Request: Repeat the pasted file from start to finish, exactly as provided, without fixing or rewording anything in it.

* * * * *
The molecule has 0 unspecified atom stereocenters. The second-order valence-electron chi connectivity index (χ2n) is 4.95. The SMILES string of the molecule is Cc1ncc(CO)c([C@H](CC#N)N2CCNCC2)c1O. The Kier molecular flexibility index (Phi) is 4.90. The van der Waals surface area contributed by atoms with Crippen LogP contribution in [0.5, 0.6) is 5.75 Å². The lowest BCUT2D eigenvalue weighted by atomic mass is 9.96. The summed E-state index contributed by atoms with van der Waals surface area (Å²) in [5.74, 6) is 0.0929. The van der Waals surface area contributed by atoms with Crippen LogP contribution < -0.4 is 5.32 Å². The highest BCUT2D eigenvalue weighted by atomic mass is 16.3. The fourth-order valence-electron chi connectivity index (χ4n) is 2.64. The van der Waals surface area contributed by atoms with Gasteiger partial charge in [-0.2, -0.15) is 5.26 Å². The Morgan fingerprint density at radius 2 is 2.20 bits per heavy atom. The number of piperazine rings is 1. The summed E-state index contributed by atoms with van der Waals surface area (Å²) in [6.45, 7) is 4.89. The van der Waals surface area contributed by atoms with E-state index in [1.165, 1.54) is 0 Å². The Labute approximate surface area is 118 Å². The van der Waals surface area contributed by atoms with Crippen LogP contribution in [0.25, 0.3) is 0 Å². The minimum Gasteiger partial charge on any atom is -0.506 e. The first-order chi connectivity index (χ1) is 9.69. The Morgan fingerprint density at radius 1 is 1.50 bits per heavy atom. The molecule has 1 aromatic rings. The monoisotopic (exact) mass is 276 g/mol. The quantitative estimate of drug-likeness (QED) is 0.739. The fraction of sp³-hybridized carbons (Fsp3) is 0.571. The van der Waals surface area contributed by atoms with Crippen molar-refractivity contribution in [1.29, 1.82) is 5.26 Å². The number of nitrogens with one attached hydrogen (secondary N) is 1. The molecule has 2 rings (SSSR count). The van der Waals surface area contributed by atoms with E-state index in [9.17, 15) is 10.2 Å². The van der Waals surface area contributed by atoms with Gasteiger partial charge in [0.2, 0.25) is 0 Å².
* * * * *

The molecule has 0 unspecified atom stereocenters. The second-order valence-electron chi connectivity index (χ2n) is 4.95. The SMILES string of the molecule is Cc1ncc(CO)c([C@H](CC#N)N2CCNCC2)c1O. The Kier molecular flexibility index (Phi) is 4.90. The van der Waals surface area contributed by atoms with Crippen LogP contribution in [0.5, 0.6) is 5.75 Å². The lowest BCUT2D eigenvalue weighted by atomic mass is 9.96. The summed E-state index contributed by atoms with van der Waals surface area (Å²) in [5.74, 6) is 0.0929. The van der Waals surface area contributed by atoms with Crippen LogP contribution < -0.4 is 5.32 Å². The highest BCUT2D eigenvalue weighted by atomic mass is 16.3. The fourth-order valence-electron chi connectivity index (χ4n) is 2.64. The van der Waals surface area contributed by atoms with Gasteiger partial charge in [-0.2, -0.15) is 5.26 Å². The Morgan fingerprint density at radius 2 is 2.20 bits per heavy atom. The number of piperazine rings is 1. The summed E-state index contributed by atoms with van der Waals surface area (Å²) in [6.45, 7) is 4.89. The van der Waals surface area contributed by atoms with E-state index in [1.165, 1.54) is 0 Å². The Labute approximate surface area is 118 Å². The van der Waals surface area contributed by atoms with Crippen LogP contribution in [0.25, 0.3) is 0 Å². The minimum Gasteiger partial charge on any atom is -0.506 e. The first-order chi connectivity index (χ1) is 9.69. The Morgan fingerprint density at radius 1 is 1.50 bits per heavy atom. The molecule has 1 aromatic rings. The monoisotopic (exact) mass is 276 g/mol. The quantitative estimate of drug-likeness (QED) is 0.739. The fraction of sp³-hybridized carbons (Fsp3) is 0.571. The van der Waals surface area contributed by atoms with Crippen molar-refractivity contribution in [1.29, 1.82) is 5.26 Å². The number of nitrogens with one attached hydrogen (secondary N) is 1. The molecule has 2 rings (SSSR count). The van der Waals surface area contributed by atoms with E-state index in [9.17, 15) is 10.2 Å². The van der Waals surface area contributed by atoms with Gasteiger partial charge in [0.2, 0.25) is 0 Å².